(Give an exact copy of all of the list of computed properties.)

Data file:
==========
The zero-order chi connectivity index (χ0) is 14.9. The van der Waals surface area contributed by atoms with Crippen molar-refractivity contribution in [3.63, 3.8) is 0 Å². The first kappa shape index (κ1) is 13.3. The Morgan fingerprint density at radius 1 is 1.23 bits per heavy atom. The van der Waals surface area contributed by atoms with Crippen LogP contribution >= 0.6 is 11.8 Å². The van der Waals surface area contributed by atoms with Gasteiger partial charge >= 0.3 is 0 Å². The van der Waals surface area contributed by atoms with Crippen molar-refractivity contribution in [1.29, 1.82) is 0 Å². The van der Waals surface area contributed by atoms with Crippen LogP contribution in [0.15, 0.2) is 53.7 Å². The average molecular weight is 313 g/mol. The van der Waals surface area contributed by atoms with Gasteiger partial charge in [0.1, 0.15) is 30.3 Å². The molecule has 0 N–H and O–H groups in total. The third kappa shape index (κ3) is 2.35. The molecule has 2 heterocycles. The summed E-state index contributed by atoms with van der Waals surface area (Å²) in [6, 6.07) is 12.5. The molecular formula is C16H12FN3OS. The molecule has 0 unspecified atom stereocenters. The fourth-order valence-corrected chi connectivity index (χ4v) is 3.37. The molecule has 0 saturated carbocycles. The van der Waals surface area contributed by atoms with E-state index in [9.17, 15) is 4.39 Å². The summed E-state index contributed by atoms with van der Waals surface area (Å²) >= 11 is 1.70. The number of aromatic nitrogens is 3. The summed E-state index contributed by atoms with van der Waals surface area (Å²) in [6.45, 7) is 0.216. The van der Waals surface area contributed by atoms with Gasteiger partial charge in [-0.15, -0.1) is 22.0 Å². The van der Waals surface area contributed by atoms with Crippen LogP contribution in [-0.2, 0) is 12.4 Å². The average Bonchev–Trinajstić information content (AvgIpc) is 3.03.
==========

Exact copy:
The zero-order chi connectivity index (χ0) is 14.9. The van der Waals surface area contributed by atoms with Crippen molar-refractivity contribution in [3.63, 3.8) is 0 Å². The first kappa shape index (κ1) is 13.3. The Morgan fingerprint density at radius 1 is 1.23 bits per heavy atom. The van der Waals surface area contributed by atoms with Crippen LogP contribution >= 0.6 is 11.8 Å². The van der Waals surface area contributed by atoms with Gasteiger partial charge >= 0.3 is 0 Å². The van der Waals surface area contributed by atoms with Crippen molar-refractivity contribution in [1.29, 1.82) is 0 Å². The van der Waals surface area contributed by atoms with Crippen LogP contribution in [0.15, 0.2) is 53.7 Å². The average molecular weight is 313 g/mol. The van der Waals surface area contributed by atoms with Gasteiger partial charge in [0.1, 0.15) is 30.3 Å². The molecule has 0 N–H and O–H groups in total. The third kappa shape index (κ3) is 2.35. The molecule has 2 heterocycles. The summed E-state index contributed by atoms with van der Waals surface area (Å²) in [6, 6.07) is 12.5. The molecular formula is C16H12FN3OS. The molecule has 0 unspecified atom stereocenters. The fourth-order valence-corrected chi connectivity index (χ4v) is 3.37. The molecule has 0 saturated carbocycles. The van der Waals surface area contributed by atoms with E-state index in [9.17, 15) is 4.39 Å². The summed E-state index contributed by atoms with van der Waals surface area (Å²) >= 11 is 1.70. The number of aromatic nitrogens is 3. The summed E-state index contributed by atoms with van der Waals surface area (Å²) in [6.45, 7) is 0.216. The van der Waals surface area contributed by atoms with Gasteiger partial charge in [-0.15, -0.1) is 22.0 Å². The van der Waals surface area contributed by atoms with Crippen LogP contribution in [-0.2, 0) is 12.4 Å². The average Bonchev–Trinajstić information content (AvgIpc) is 3.03.